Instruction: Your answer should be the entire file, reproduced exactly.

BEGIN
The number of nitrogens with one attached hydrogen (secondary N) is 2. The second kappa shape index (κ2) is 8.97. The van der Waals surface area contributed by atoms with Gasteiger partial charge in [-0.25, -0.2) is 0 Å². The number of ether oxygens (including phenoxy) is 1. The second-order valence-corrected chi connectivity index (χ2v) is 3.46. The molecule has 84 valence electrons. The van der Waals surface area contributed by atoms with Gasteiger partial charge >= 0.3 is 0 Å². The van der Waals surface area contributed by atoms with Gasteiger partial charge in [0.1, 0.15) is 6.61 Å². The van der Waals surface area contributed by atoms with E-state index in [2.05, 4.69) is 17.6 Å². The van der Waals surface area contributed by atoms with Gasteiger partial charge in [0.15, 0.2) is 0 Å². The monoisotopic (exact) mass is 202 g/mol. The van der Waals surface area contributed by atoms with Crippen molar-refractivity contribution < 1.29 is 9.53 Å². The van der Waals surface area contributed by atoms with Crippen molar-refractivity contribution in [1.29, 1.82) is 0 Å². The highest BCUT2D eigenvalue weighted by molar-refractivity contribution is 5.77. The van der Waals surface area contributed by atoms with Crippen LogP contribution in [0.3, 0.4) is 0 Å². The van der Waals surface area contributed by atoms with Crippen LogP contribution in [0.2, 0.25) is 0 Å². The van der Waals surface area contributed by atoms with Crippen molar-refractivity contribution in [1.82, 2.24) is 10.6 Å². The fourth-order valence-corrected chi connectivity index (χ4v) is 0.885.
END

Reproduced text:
The number of nitrogens with one attached hydrogen (secondary N) is 2. The second kappa shape index (κ2) is 8.97. The van der Waals surface area contributed by atoms with Gasteiger partial charge in [-0.25, -0.2) is 0 Å². The number of ether oxygens (including phenoxy) is 1. The second-order valence-corrected chi connectivity index (χ2v) is 3.46. The molecule has 84 valence electrons. The van der Waals surface area contributed by atoms with Gasteiger partial charge >= 0.3 is 0 Å². The van der Waals surface area contributed by atoms with Gasteiger partial charge in [0.1, 0.15) is 6.61 Å². The van der Waals surface area contributed by atoms with E-state index in [2.05, 4.69) is 17.6 Å². The van der Waals surface area contributed by atoms with Gasteiger partial charge in [0.15, 0.2) is 0 Å². The monoisotopic (exact) mass is 202 g/mol. The van der Waals surface area contributed by atoms with Crippen molar-refractivity contribution < 1.29 is 9.53 Å². The van der Waals surface area contributed by atoms with Crippen molar-refractivity contribution in [1.29, 1.82) is 0 Å². The highest BCUT2D eigenvalue weighted by molar-refractivity contribution is 5.77. The van der Waals surface area contributed by atoms with Crippen LogP contribution in [0.3, 0.4) is 0 Å². The van der Waals surface area contributed by atoms with Crippen LogP contribution in [0.2, 0.25) is 0 Å². The van der Waals surface area contributed by atoms with Crippen molar-refractivity contribution in [1.82, 2.24) is 10.6 Å². The fourth-order valence-corrected chi connectivity index (χ4v) is 0.885.